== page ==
Core competence "chemical processes"

The core competence “chemical processes” comprises the ability to design and implement innovative, resource-saving chemical and technical processes from the laboratory through to the technical scale.

It covers the entire process chain from raw material processing, chemical synthesis, purification and separation technologies through to subsequent process steps such as product refinement (e.g. crystallization and particle technology) and shaping (e.g. formulation and compounding).

Photochemische Synthese in einem kontinuierlich betriebenen Mikroreaktor
© W. Mayrhofer
Photochemical synthesis in a continuously operated microreactor

Target parameters of chemical process design and process optimization include product quality, safety, cost-effectiveness and sustainability. Where the processes of fine and specialty chemistry are concerned, high selectivities and yields must be achieved, and tailored properties obtained in the target product.

In the search for a cost-effective process, energy-efficient and resource-saving technologies are key topics of research. However, sustainability also requires the minimization of waste streams, the reuse of material fractions and the application of renewable raw material sources.

New spray drying process for particle shaping
© Fraunhofer ICT | Mona Rothweiler
New spray drying process for particle shaping
Polylactic acid pellet: starting material for the production of lactate esters
© Fraunhofer ICT | Mona Rothweiler
Polylactic acid pellet: starting material for the production of lactate esters
Adaptation of a pushbroom imager to a microstructured reactor
© Fraunhofer ICT
Adaptation of a pushbroom imager to a microstructured reactor

At Fraunhofer ICT we meet all these requirements through the development of modern process technologies. A considerable part of our work is exclusive, commissioned by industrial customers. A successful approach often involves a paradigm shift from discontinuous to continuous processing. For example, continuous processing involving micro-structured equipment is a key element in process design and intensification. It enables safe processing in new processing windows (for example high temperatures, high pressures, high concentrations, short reaction times) that are difficult or impossible to achieve using classical methods, and in which chemical reaction processes can be optimized from a technical and economic perspective. These are often synthesis steps used in the production of precursors or products in the field of fine and specialty chemistry.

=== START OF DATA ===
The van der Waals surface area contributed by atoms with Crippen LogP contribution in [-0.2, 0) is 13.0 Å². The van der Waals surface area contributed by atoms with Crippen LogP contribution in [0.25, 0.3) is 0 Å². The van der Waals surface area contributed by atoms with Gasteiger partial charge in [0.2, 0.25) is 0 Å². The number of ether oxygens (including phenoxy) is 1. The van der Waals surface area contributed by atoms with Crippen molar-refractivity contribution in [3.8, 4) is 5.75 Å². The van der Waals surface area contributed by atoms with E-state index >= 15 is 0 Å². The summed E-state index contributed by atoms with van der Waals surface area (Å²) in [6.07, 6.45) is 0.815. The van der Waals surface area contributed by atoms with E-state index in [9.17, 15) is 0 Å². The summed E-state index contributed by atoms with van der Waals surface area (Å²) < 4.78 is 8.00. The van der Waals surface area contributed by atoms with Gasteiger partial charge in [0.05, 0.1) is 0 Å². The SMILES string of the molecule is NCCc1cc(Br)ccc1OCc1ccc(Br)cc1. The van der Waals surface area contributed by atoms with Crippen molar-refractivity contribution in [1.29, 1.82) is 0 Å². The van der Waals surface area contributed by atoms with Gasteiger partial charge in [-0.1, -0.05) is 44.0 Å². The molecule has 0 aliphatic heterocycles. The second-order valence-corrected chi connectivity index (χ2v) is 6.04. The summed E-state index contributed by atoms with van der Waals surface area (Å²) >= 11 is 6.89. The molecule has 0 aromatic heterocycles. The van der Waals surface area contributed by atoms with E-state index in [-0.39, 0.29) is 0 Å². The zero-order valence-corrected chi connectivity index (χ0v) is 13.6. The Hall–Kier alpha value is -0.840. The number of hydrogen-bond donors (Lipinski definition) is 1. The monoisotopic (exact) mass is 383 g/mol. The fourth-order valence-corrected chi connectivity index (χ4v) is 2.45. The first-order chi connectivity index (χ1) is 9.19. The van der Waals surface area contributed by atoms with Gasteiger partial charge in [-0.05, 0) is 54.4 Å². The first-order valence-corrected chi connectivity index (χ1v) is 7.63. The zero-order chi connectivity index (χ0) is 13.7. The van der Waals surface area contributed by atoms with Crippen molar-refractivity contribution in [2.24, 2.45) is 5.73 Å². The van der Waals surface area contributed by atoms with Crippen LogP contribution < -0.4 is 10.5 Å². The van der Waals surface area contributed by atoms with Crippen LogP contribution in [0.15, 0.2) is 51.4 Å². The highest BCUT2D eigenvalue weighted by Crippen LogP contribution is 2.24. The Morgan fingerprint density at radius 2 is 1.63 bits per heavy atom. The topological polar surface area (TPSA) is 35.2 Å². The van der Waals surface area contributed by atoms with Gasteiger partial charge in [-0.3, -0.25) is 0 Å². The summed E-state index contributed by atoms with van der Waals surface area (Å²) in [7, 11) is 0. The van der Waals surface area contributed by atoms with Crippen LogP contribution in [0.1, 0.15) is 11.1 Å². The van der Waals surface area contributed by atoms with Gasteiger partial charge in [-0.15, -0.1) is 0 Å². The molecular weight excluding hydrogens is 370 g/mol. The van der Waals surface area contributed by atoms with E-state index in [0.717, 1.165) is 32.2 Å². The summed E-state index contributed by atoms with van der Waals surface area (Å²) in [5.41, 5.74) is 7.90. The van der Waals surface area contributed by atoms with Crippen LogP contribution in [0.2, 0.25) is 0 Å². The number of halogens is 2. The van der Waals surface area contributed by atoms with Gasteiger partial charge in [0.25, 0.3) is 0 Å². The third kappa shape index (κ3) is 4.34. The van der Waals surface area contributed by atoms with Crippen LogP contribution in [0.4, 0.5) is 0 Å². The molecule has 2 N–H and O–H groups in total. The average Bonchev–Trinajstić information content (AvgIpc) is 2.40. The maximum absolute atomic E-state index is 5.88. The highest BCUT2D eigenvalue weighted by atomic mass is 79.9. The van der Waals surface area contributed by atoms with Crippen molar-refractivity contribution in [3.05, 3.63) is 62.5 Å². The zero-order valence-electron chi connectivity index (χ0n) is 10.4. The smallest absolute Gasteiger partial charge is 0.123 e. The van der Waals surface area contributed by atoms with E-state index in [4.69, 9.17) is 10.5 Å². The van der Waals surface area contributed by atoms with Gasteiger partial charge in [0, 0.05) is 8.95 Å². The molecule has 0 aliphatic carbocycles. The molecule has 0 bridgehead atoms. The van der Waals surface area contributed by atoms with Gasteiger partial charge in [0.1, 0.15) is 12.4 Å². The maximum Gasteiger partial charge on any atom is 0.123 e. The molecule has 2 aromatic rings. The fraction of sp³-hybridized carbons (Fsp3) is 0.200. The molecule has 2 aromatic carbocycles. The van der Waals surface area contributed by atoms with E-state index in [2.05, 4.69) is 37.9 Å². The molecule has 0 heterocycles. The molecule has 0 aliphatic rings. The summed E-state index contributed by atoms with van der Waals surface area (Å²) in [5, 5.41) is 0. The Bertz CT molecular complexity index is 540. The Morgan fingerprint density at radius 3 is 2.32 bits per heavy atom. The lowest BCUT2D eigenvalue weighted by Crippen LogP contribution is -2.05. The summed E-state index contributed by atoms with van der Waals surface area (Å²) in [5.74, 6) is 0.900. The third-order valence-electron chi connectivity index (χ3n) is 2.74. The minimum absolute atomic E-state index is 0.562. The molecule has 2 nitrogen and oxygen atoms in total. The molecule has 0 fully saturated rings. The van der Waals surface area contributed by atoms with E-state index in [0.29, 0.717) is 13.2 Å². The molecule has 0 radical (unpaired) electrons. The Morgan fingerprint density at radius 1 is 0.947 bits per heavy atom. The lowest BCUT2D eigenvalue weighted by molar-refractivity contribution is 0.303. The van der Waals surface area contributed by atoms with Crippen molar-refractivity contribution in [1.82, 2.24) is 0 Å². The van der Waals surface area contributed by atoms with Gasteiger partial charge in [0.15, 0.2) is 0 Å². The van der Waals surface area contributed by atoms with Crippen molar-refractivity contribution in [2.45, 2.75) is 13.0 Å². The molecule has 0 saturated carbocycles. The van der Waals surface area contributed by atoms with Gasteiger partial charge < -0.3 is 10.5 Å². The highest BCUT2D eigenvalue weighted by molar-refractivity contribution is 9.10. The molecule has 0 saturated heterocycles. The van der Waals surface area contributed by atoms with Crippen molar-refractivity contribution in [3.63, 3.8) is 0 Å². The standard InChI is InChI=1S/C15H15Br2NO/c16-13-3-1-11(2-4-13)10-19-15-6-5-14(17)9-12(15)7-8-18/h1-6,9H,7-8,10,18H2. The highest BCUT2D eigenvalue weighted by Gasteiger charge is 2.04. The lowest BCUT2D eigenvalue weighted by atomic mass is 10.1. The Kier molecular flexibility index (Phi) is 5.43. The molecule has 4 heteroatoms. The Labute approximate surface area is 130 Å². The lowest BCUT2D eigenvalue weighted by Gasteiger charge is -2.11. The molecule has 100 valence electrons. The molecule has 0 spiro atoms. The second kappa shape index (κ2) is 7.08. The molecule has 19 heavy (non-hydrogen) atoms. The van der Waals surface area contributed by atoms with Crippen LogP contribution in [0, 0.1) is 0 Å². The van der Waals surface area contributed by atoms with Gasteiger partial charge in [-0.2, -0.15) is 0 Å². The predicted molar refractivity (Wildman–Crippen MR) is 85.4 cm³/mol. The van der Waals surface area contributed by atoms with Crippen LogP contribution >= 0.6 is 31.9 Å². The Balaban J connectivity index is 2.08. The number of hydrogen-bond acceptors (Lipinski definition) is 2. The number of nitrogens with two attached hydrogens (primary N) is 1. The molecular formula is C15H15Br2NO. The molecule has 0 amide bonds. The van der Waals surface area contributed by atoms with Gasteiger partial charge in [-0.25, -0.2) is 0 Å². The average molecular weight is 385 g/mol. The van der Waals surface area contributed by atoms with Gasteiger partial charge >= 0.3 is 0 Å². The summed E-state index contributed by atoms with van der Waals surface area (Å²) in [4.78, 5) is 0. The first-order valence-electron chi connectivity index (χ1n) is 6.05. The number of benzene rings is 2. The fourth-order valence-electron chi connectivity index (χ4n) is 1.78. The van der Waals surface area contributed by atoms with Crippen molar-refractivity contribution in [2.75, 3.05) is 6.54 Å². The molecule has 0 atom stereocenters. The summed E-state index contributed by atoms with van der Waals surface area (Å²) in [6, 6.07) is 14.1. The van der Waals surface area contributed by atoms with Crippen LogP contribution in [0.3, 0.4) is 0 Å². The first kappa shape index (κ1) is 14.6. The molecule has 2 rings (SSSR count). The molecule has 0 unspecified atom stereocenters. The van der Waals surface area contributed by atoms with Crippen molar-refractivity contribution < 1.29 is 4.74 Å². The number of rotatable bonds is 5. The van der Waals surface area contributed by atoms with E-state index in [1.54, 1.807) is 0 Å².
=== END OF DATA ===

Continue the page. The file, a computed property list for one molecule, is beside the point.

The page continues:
In addition, we are systematically extending continuous processes to further unit operations and new application fields. These include in particular the intensification of downstream processing (extractive purification under different pressure regimes, reactive separation, emulsion splitting), the sizecontrolled production of nanoparticles and microcapsules, the development of environmentally-friendly catalytic processes (also phase transfer catalysis) and electrochemical syntheses, and the intensification of multiphase reaction processes (gaseous/liquid, liquid/liquid).

An important tool in process design is cutting-edge process analysis techniques, some of which have been developed in-house. We are making significant progress in the development and adaptation of fast spectroscopic and calorimetric process analysis, which can be used to monitor the dynamics of chemical processes with a high temporal and spatial resolution. The techniques often yield kinetic, mechanistic and safetyrelated data for optimized process design. The rapid availability of comprehensive process analytical data not only enables process development times to be drastically shortened, but also allows the increasing application of these data in the digitalization of chemical reaction processes.